For 2016,  my main intention is to have more compassion, wherever I go, and with whomever I meet.

Looking forward, I see another beautiful blank slate, with shadows just beginning to take shape on the canvas. I anticipate continuing my studies, with two trips to new places for hands on intensives. I look beyond completion of this course to possibly deepening and continuing in the fall.  I had thought a year ago that I would stop my day job in June, but now I see myself continuing on for another couple of years at least.

I look forward to more reconnecting with my grown kids, more time with my growing granddaughter, more music, more long walks, more yoga, more coffee, more good books, more love, more compassion.

What I am looking for is not out there, it is in me. –Helen Keller

 

Pen, paper, and the human mind vs computers

Have you ever felt completely helpless to do anything because of a computer program?

I’m old enough to remember well the days when everything was done with a combination of paper and ink and the human mind. Back then people had to count out change, the register didn’t tell you what you owed. You had to actually do simple math, and count the coins into the customer’s hand, then the bills. Anybody remember that, and wish these kids would realize that if they put the coins in your hand first, they wouldn’t roll off the top of the bills?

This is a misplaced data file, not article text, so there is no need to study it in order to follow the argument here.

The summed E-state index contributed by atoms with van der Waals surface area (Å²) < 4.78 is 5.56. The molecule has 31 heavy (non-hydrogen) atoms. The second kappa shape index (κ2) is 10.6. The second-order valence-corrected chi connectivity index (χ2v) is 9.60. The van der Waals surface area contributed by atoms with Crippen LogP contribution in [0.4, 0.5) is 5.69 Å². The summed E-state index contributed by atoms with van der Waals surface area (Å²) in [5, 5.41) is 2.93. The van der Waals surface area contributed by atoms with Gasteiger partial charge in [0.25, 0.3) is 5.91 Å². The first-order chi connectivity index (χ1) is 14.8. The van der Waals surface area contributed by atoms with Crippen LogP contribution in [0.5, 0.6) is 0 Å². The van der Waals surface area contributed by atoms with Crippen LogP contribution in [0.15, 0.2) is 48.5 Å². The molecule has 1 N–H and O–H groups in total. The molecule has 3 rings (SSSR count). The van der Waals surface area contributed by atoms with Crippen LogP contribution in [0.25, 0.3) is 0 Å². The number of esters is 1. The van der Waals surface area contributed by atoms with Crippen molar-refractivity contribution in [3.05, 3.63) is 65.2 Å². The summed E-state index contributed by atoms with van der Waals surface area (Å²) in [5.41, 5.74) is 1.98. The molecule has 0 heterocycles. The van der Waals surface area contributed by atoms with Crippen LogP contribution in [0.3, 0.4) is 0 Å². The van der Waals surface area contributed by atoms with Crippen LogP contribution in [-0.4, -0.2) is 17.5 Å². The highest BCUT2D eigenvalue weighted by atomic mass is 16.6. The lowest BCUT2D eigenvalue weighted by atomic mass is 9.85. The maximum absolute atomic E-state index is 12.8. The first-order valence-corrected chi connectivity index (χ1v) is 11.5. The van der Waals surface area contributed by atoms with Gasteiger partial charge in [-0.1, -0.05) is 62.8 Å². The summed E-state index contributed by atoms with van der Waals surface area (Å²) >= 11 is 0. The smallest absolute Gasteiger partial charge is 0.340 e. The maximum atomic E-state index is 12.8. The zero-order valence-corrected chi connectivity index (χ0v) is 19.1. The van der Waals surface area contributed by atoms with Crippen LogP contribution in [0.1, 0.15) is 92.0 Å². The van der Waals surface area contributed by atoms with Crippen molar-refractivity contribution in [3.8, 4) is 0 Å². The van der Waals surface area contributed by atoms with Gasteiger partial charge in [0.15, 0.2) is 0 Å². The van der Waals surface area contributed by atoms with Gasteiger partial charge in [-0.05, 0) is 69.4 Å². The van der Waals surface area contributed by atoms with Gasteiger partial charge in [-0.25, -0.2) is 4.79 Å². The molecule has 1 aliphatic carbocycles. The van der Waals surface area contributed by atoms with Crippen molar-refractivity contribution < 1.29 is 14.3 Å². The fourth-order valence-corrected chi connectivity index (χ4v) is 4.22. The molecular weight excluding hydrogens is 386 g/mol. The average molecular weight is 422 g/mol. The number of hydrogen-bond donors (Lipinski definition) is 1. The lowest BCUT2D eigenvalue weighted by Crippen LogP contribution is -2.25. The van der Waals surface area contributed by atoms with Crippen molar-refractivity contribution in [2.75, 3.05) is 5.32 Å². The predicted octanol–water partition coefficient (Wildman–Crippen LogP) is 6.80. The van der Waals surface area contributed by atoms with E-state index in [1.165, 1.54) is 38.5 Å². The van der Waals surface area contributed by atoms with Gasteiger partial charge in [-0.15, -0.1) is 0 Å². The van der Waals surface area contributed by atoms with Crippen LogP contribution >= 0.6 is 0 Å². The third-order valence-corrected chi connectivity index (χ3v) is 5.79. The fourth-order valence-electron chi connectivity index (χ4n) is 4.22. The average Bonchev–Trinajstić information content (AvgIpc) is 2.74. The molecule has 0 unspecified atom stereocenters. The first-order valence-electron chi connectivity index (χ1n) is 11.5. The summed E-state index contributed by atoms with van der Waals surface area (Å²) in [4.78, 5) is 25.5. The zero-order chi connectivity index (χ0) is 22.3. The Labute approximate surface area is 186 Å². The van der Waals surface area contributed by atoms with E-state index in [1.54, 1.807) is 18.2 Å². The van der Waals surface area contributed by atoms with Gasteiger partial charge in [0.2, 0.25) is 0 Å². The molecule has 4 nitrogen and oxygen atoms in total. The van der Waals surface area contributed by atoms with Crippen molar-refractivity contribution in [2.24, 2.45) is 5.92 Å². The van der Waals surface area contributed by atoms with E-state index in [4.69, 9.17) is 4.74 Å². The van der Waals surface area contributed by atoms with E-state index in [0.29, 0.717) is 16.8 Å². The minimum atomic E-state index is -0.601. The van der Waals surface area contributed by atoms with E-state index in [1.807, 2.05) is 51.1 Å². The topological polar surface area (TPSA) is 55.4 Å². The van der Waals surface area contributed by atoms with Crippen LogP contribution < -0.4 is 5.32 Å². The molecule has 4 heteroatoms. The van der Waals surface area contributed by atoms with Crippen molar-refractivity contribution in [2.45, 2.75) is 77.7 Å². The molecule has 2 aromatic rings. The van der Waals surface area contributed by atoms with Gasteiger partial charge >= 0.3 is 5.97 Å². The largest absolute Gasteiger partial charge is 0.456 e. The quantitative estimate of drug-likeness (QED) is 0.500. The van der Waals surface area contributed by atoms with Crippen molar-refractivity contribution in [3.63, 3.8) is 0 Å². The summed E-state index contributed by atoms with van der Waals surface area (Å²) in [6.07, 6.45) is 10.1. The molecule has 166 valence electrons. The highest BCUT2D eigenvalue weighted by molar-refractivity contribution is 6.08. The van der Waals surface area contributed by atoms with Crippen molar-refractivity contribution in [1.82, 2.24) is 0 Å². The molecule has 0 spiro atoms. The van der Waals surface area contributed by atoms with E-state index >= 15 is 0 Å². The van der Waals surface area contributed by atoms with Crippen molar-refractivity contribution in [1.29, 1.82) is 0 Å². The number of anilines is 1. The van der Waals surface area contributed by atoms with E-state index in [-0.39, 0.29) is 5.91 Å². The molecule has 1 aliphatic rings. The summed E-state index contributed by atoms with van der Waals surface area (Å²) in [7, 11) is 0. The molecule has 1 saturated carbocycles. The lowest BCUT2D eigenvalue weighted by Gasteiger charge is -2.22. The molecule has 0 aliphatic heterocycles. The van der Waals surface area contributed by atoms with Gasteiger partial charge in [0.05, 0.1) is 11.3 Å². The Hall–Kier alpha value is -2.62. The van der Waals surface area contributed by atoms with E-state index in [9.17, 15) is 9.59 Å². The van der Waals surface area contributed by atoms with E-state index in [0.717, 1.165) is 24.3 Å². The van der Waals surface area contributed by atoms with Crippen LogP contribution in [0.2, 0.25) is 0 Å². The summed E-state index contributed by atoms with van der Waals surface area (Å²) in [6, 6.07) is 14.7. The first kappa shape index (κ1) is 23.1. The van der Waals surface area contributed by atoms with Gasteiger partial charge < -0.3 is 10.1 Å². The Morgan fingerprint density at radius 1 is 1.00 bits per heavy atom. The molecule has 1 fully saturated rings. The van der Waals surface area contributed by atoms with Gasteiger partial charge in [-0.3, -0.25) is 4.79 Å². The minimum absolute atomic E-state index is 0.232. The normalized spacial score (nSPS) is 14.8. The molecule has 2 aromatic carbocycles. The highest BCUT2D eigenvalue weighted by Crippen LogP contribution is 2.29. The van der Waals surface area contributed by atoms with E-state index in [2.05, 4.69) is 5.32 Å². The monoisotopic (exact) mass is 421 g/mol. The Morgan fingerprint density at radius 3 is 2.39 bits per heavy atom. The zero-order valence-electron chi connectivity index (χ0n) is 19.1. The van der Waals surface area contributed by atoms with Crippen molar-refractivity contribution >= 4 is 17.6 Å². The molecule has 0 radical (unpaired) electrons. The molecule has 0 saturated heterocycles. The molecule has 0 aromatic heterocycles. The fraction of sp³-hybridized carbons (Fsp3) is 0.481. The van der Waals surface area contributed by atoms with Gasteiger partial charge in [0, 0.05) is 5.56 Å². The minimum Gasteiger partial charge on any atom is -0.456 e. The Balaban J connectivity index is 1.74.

I digress. Today I met a computer program that automatically adds late charges if your rent doesn’t get paid on time. I am a fiend for paying everything on time, or early. I pay my rent online and for some reason this month it didn’t go through. Maybe I didn’t push that last button, or maybe there was a glitch, but it didn’t take, and I got a call from a young woman in the apartment office. I was very chagrined and paid immediately. The girl who called me said there were late charges that would be added. Are you kidding? I got on my high horse immediately. Reminded her that  I had lived here a year and a half and have never been late, and they needed to be removed. It’s a computer thing, she said. I asked to speak to the manager.

I told her what happened, and she was very nice, but said there was nothing she could do about it. The computer just adds the charges. I suggested that wasn’t good publicity, and she said it was like that everywhere. Apologetically repeated that she couldn’t do anything about it. I don’t believe that there’s no way to remove the charges, and am not through with this battle. But I’m going back to the old way, handing them a check and getting a receipt.

People aren’t individuals anymore. We are numbers, or cases. And computers magnify this. In the old days, it was much easier to right the wrongs of unfair late charges, because it was a matter of pen and paper and human wisdom and compassion.